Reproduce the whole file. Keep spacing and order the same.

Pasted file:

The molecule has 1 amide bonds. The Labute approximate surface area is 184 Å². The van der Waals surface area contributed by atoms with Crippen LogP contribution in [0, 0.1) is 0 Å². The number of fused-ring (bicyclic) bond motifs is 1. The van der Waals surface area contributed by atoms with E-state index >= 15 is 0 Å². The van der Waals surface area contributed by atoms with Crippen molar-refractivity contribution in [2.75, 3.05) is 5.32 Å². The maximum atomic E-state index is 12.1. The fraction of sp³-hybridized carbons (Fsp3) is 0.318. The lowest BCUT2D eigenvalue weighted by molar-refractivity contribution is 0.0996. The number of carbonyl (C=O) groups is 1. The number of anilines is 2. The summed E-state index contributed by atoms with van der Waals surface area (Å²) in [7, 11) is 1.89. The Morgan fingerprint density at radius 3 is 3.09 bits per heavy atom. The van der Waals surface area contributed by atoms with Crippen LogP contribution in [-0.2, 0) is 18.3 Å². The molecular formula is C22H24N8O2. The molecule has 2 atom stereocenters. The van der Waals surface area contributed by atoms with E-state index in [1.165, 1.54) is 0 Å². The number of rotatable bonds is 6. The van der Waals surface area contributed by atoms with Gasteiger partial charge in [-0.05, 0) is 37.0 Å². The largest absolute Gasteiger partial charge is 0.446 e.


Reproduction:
The molecule has 1 amide bonds. The Labute approximate surface area is 184 Å². The van der Waals surface area contributed by atoms with Crippen LogP contribution in [0, 0.1) is 0 Å². The number of fused-ring (bicyclic) bond motifs is 1. The van der Waals surface area contributed by atoms with E-state index >= 15 is 0 Å². The van der Waals surface area contributed by atoms with Crippen molar-refractivity contribution in [2.75, 3.05) is 5.32 Å². The maximum atomic E-state index is 12.1. The fraction of sp³-hybridized carbons (Fsp3) is 0.318. The lowest BCUT2D eigenvalue weighted by molar-refractivity contribution is 0.0996. The number of carbonyl (C=O) groups is 1. The number of anilines is 2. The summed E-state index contributed by atoms with van der Waals surface area (Å²) in [7, 11) is 1.89. The Morgan fingerprint density at radius 3 is 3.09 bits per heavy atom. The van der Waals surface area contributed by atoms with Crippen LogP contribution in [-0.2, 0) is 18.3 Å². The molecular formula is C22H24N8O2. The molecule has 2 atom stereocenters. The van der Waals surface area contributed by atoms with E-state index in [1.165, 1.54) is 0 Å². The number of rotatable bonds is 6. The van der Waals surface area contributed by atoms with Gasteiger partial charge in [-0.05, 0) is 37.0 Å². The largest absolute Gasteiger partial charge is 0.446 e.